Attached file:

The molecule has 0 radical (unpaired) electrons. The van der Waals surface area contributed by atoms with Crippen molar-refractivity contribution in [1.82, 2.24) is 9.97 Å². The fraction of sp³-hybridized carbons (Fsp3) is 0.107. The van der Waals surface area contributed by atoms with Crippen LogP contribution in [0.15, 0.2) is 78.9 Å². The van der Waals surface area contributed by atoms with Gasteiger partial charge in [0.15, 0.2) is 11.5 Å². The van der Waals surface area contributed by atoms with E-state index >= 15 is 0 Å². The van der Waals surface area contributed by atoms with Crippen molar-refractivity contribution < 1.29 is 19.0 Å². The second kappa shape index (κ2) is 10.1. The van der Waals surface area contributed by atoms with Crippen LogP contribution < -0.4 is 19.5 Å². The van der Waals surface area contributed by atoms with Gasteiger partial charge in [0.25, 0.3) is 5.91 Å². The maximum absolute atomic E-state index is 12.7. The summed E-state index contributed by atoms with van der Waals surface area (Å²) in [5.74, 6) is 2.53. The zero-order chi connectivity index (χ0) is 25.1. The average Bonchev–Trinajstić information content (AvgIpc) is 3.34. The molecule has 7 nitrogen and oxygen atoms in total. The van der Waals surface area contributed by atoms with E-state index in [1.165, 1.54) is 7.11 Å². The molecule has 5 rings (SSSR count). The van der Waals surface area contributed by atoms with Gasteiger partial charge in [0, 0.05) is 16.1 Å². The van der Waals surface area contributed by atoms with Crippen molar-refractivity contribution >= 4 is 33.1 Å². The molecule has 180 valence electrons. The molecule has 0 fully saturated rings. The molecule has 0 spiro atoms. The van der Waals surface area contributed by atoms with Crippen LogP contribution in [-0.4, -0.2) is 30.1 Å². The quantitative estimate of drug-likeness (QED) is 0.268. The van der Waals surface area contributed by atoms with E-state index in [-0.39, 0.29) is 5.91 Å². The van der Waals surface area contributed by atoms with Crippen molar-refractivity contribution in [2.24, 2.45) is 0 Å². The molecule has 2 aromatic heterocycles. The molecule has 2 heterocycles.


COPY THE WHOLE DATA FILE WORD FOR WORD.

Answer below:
The molecule has 0 radical (unpaired) electrons. The van der Waals surface area contributed by atoms with Crippen molar-refractivity contribution in [1.82, 2.24) is 9.97 Å². The fraction of sp³-hybridized carbons (Fsp3) is 0.107. The van der Waals surface area contributed by atoms with Crippen LogP contribution in [0.15, 0.2) is 78.9 Å². The van der Waals surface area contributed by atoms with Gasteiger partial charge in [0.15, 0.2) is 11.5 Å². The van der Waals surface area contributed by atoms with E-state index >= 15 is 0 Å². The van der Waals surface area contributed by atoms with Crippen molar-refractivity contribution < 1.29 is 19.0 Å². The second kappa shape index (κ2) is 10.1. The van der Waals surface area contributed by atoms with Crippen LogP contribution < -0.4 is 19.5 Å². The van der Waals surface area contributed by atoms with Gasteiger partial charge in [0.25, 0.3) is 5.91 Å². The maximum absolute atomic E-state index is 12.7. The summed E-state index contributed by atoms with van der Waals surface area (Å²) in [5.74, 6) is 2.53. The zero-order chi connectivity index (χ0) is 25.1. The average Bonchev–Trinajstić information content (AvgIpc) is 3.34. The molecule has 7 nitrogen and oxygen atoms in total. The van der Waals surface area contributed by atoms with E-state index in [1.165, 1.54) is 7.11 Å². The molecule has 5 rings (SSSR count). The van der Waals surface area contributed by atoms with Gasteiger partial charge in [0, 0.05) is 16.1 Å². The van der Waals surface area contributed by atoms with Crippen molar-refractivity contribution >= 4 is 33.1 Å². The molecule has 180 valence electrons. The molecule has 0 fully saturated rings. The molecule has 0 spiro atoms. The van der Waals surface area contributed by atoms with Crippen LogP contribution in [-0.4, -0.2) is 30.1 Å². The quantitative estimate of drug-likeness (QED) is 0.268. The van der Waals surface area contributed by atoms with E-state index in [-0.39, 0.29) is 5.91 Å². The van der Waals surface area contributed by atoms with Crippen molar-refractivity contribution in [2.24, 2.45) is 0 Å². The molecule has 2 aromatic heterocycles. The molecule has 2 heterocycles.